Finnikin of the Rock is the first fantasy novel written by Melina Marchetta, who tends to focus on mainstream fiction, and it follows the story of the boy Finnikin, who is of a village called the Rock. The world and situation is immensely complex, so I won't bother trying to summarized the story, but Finnikin is the son of Captain Travanion, head of the King's Guard for his people. The best friend of the heir to the throne, Balthazar, Finnikin grew up groomed to take his father's place. Then the Five Days of the Unspeakable took place. Assassins killed the King and his family, and general chaos and mayhem ensued as an imposter took the throne. One of the women mystics of the Kingdom cursed it while she was burned at the stake, and the people of Lumatere were split in two. Those who had been unable to escape were trapped within the borders of Lumatere, while the rest who had evacuated became nomads in their diaspora. Yet rumours persist that Balthazar survives, and the Lumateran refugees will only return to undo the curse if they are led by Captain Travanion, now imprisoned far away, along with the King's Guard, headed by Balthazar. A dream comes to Finnikin that someone knows where Balthazar dwells, a young girl in a distant monastery, and so he sets out to reclaim a kingdom that has been lost, and give his people their home once more.
Finnikin of the Rock is an unusual fantasy novel, but that does not mean it is lacklustre. It is more of an extended fairy tale in atmosphere and story than a pure “fantasy” in the way the genre is today normally conceived. This makes it a fresh entry into a genre often beset by copycat stories; if there is anything Finnikin of the Rock is copying, it is the dark fairy tale feel of the Brothers Grimm. Marchetta's prose is often lyrical and poetic, though this can occasionally be a disadvantage since this can make the action a little unclear at times. Similarly, some of the character motivations are beyond inconsistent and into the realm of fragmentary. Evanjalin is the book's primary secret keeper, and her lies and half-truths make less sense the further into the book you get. Hand-waving explanations like “you weren't ready to be told” can only take you so far when the real truths are so drastic and important, meant only to let us know that the plot twist itself was worth it. Without concealing the truth, there really wouldn't be a story, in this case.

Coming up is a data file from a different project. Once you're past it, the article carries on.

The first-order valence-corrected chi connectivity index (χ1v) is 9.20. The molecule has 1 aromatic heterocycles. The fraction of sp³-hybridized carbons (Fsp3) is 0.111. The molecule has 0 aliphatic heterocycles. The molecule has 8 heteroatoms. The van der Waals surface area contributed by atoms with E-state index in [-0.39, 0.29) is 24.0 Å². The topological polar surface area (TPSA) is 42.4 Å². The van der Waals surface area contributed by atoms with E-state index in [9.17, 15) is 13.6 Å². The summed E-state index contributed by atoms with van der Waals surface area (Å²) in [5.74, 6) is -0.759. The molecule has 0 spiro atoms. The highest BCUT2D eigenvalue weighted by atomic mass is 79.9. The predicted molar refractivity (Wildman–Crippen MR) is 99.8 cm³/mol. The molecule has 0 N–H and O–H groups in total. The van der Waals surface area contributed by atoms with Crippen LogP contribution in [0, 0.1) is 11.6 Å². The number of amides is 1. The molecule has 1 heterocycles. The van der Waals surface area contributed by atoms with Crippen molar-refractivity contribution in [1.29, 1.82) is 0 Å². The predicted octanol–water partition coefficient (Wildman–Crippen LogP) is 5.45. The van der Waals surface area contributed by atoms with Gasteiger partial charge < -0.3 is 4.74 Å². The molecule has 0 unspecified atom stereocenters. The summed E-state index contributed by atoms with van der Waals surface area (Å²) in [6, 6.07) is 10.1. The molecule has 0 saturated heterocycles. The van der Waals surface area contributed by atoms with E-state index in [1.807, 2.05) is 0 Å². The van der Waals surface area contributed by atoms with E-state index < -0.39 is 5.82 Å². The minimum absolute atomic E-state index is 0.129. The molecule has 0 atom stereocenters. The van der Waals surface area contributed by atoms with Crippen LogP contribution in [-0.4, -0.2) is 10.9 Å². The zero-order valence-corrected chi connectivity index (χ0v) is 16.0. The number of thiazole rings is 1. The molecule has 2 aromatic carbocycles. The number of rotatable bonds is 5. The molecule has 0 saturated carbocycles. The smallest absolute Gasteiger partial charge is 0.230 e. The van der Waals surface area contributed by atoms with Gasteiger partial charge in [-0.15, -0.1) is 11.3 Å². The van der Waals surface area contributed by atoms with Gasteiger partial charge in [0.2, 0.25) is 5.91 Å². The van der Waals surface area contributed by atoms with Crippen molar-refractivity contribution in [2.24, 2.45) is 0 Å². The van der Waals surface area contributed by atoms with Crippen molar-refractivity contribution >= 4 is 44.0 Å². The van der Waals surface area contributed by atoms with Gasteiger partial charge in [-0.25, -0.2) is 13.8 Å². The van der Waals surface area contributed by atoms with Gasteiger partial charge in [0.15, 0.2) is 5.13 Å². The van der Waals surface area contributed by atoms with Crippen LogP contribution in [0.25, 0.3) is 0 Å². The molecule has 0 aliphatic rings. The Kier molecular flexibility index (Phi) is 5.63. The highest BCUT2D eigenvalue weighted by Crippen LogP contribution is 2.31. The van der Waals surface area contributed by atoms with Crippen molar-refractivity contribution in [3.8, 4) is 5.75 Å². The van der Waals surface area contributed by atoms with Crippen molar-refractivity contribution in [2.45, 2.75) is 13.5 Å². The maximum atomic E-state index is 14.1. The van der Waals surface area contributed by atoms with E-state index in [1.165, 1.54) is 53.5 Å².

Ultimately, though, the draw of the book is thematic and atmospheric, more than story. It is a story of diaspora, of a people scattered abroad in the world without a home, of a people that hold to the strong hope that one day the curse would be lifted and they could return to their homeland. The gradual build of the relationship between Evanjalin and Finikkin is wonderful to observe (the hopelessly romantic will adore the final pages of the book). It is about a boy-king terrified to lead his people who finds strength in those people who are around him. It is an extended, occasionally gritty, fairy tale out of the best sense of that tradition.
Review by AT Ross
8.7/10 from 1 reviews
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